Not all of the people stories are like that: at once tragic and uplifting. Many nights are a blur in my memory filled with cigarette smoke and Chang beer and laughter. Service industry folks we befriended, got drunk with, and whom inevitably ended up teasing us about accents, poor chopstick skills, not knowing how to get home, or any other manner of cultural naivete. How rough but also how tender all of the mahouts were at the wildlife center where I volunteered. For two years I wore a bracelet that the sweetest restaurant owner in Krabi gave to me. It was one of those woven leather bracelets that tie at the end. It fell off in the shower one night, and I guess that ushered in some type of new start for me. Now I am embarrassed to admit, I can’t remember the restaurant owner’s name. But I’ll never forget her smile.

Elephant Bath Time at Wildlife Friends Foundation Thailand

It’s the other travelers you meet, too. Volunteering at WFFT still counts as one of my most rewarding experiences. Sharing a room with 3–4 other women (and girls) — strangers to me — of all ages, from all over the world, woke my ass up and out of my comfort zone quickly. The routine of the place gets you settled in, moves you through the discomfort with work and with shared experience. Early mornings. Scheduled animal care duties. Working in teams. Harvesting banana trees. Meals together. Sharing in the communal horror of cold showers, learning the finer points of manual flush toilets, and testing the powers of deduction guessing at what is in tonight’s curry; all of this creates bizarrely strong bonds. By the end of the day you are so dirty, so sore, so smelly and so tired, that the cold shower isn’t even that awful, and all you care about is cracking a few beers with your mates and laughing at whatever hilarities transpired that day. You are rendered unselfconscious. It is okay to ask what you might otherwise consider dumb or rude questions — they will answer. They want to help you understand. On the other side of the world, in a rescue center built in the middle of a jungle, literally filled with wild animals, I found myself feeling safer than I do almost anywhere else.

It’s the places. The smells. The sounds. The sensory experience there is so bursting with energy, so viscerally alive that I too have no choice but to feel that much more alive. Sidewalks turned rushing rapids in a late night downpour. Night markets abuzz with grease smoke and sizzling laughter. Jungles busting at the seams with a cacophony of cicadas, tropical birds and the melodious secret songs of gibbon couples reaffirming their love to one another for all who will hear. The rush of motorbikes slicing in and out of traffic and the chorus of honks signaling a language ranging from ‘hello’ to ‘fuck you’ and much more between. It’s the beaches. The road signs (one of my favorites is the ‘Elephant Crossing’ sign). The light beer. The spicy food. Thieving monkeys darting past you on the road with a stolen mango in tow. Images of the King everywhere. The BTS Skytrain. Incense filling the air with morning offerings, haunting gamelan music floating through your ears and lodging in your mind. Calculating currency exchange without having to think about it anymore. Negotiating via calculator passed back and forth.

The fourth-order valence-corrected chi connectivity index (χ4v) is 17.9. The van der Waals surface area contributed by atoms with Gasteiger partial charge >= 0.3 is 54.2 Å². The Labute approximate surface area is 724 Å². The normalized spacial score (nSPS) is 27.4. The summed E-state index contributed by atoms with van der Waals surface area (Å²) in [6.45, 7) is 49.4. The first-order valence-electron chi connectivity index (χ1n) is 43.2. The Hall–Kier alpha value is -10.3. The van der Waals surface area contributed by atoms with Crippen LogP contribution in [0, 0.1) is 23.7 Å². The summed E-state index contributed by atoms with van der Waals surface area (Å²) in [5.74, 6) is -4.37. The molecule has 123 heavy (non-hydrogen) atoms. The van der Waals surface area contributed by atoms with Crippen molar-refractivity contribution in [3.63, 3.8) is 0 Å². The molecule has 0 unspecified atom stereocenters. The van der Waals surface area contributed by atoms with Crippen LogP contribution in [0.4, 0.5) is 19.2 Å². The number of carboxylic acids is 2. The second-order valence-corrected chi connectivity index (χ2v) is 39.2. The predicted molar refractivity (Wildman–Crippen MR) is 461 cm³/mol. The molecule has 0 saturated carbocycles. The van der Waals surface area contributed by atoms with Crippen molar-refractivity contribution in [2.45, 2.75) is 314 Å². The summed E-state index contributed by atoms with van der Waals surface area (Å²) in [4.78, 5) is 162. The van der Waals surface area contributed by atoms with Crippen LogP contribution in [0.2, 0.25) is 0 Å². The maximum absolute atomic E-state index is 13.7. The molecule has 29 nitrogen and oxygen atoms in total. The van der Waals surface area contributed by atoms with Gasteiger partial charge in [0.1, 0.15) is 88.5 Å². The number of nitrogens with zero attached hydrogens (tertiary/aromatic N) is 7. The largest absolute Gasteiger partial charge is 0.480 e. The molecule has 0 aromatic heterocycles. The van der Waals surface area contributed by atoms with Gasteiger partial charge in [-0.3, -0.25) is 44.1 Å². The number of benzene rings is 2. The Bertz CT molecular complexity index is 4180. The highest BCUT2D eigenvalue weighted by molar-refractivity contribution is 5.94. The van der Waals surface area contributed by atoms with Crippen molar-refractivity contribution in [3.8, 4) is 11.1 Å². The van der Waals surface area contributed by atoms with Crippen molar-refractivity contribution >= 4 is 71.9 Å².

There is no one thing that keeps me coming back over and over again. Some of it might even be chasing memories and feelings from some of those past trips. So much about this part of the world is spectacular. I’m sure other parts of the world are equally charming and special. And I actually think I’ll discover them someday, too {Asia isn’t the only place I’ve traveled, I swear!}. But there is an element of safety in my discomfort here in this part of the world. Simultaneously, I am far outside of any semblance of a comfort zone and I am also safe. Simultaneously humbled and confident. The opposing forces constantly clashing about in my head seem to work out to a logical equation here. A stranger at home in a country that I can’t claim as my own, but it’s a home of mine all the same.